“Copyright infringement is a strange area because there’s no set amount or timing of music that constitutes a violation,” said Richard Grabel, a New York music attorney and former rock critic. “The basic legal standard is substantial similarity--there’s a threshold and if you cross it, bang, you’re guilty. If you stay just shy of that threshold, you’re using the common language of pop music.

“Pop music is based on borrowing, and the same type of chord progressions, rhythms and melodies keep recurring. What makes something catch our ear is the way an artist takes something that’s sort of familiar and makes it sound fresh again.”

Rap artists have been taking the heat during the sampling controversy but rock artists have done their share of using other sources. David Byrne and Brian Eno’s 1981 album “My Life In The Bush of Ghosts” used “found sounds” of preachers and radio programs, a practice not far removed from sampling.

Chuck Berry is now listed as a co-writer of “Surfing U.S.A.” because the music of the Beach Boys song was so obviously patterned on “Sweet Little Sixteen.” The most famous rock plagiarism case was a 1976 judgment against George Harrison--the former Beatle had to pay $587,000 in damages for “unknowingly” copying the melody of his “My Sweet Lord” from the Chiffons’ “He’s So Fine.”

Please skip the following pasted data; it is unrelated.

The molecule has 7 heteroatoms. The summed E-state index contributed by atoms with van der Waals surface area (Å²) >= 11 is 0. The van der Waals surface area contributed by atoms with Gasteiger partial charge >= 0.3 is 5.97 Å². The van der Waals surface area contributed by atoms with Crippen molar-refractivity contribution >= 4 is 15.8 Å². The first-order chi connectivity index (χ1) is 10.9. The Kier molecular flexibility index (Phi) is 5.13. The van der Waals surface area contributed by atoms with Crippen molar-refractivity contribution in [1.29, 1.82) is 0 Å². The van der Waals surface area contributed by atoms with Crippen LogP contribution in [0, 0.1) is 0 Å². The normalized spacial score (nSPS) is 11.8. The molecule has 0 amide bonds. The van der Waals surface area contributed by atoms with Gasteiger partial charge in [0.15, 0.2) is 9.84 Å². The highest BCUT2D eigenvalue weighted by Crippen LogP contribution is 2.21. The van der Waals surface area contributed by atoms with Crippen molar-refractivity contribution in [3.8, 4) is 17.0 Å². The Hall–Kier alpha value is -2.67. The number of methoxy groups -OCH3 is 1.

On the other hand, the Meters have been sampled by prominent rap groups like Run-DMC, Public Enemy and Salt-N-Pepa, but, according to Nocentelli, the band has not received credit. (As with many other early R&B; performers, the Meters’ case is clouded by questions surrounding the legal ownership of the group’s master recordings and music publishing.)

“It’s helpful in keeping your name out there but you’re supposed to get paid for it,” Nocentelli said. “The most you’ll get now is, ‘I heard your song “Cissy Strut” on an album,’ and a pat on the back. I don’t want just a pat on the back--pat me on the back and stick some dollars in my back pocket or something.”

Sampling’s rap payback has been beneficial to some artists.

Ofra Haza was an Israeli pop star who recorded an album of Yemenite folk songs as a present to her parents three years ago. Some deejays in London mixed a sample of her haunting voice onto several records--including the hit “Pump Up the Volume” by M/A/R/R/S and a popular remix of Eric B. & Rakim’s “Paid in Full.” Now Haza has an international reputation . . . and a recording contract with Sire.